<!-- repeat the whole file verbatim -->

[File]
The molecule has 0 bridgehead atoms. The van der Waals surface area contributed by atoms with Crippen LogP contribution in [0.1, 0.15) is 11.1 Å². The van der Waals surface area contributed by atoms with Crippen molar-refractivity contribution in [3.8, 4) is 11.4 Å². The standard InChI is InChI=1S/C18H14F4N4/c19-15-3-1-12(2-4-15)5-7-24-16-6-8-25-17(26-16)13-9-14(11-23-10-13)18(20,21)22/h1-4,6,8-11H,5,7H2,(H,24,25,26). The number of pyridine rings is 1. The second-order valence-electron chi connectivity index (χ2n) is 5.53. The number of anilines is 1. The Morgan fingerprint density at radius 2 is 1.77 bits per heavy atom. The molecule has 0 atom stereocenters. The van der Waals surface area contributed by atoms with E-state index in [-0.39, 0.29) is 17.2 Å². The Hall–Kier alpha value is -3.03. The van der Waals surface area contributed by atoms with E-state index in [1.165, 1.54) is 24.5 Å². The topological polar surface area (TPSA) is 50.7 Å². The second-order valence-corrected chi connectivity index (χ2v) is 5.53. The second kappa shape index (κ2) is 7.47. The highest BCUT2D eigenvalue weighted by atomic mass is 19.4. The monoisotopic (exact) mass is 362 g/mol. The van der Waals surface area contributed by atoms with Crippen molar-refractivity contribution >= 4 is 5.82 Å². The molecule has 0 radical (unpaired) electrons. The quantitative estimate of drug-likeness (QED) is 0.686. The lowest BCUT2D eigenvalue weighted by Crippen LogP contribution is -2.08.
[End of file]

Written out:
The molecule has 0 bridgehead atoms. The van der Waals surface area contributed by atoms with Crippen LogP contribution in [0.1, 0.15) is 11.1 Å². The van der Waals surface area contributed by atoms with Crippen molar-refractivity contribution in [3.8, 4) is 11.4 Å². The standard InChI is InChI=1S/C18H14F4N4/c19-15-3-1-12(2-4-15)5-7-24-16-6-8-25-17(26-16)13-9-14(11-23-10-13)18(20,21)22/h1-4,6,8-11H,5,7H2,(H,24,25,26). The number of pyridine rings is 1. The second-order valence-electron chi connectivity index (χ2n) is 5.53. The number of anilines is 1. The Morgan fingerprint density at radius 2 is 1.77 bits per heavy atom. The molecule has 0 atom stereocenters. The van der Waals surface area contributed by atoms with E-state index in [-0.39, 0.29) is 17.2 Å². The Hall–Kier alpha value is -3.03. The van der Waals surface area contributed by atoms with E-state index in [1.165, 1.54) is 24.5 Å². The topological polar surface area (TPSA) is 50.7 Å². The second-order valence-corrected chi connectivity index (χ2v) is 5.53. The second kappa shape index (κ2) is 7.47. The highest BCUT2D eigenvalue weighted by atomic mass is 19.4. The monoisotopic (exact) mass is 362 g/mol. The van der Waals surface area contributed by atoms with Crippen molar-refractivity contribution >= 4 is 5.82 Å². The molecule has 0 radical (unpaired) electrons. The quantitative estimate of drug-likeness (QED) is 0.686. The lowest BCUT2D eigenvalue weighted by Crippen LogP contribution is -2.08.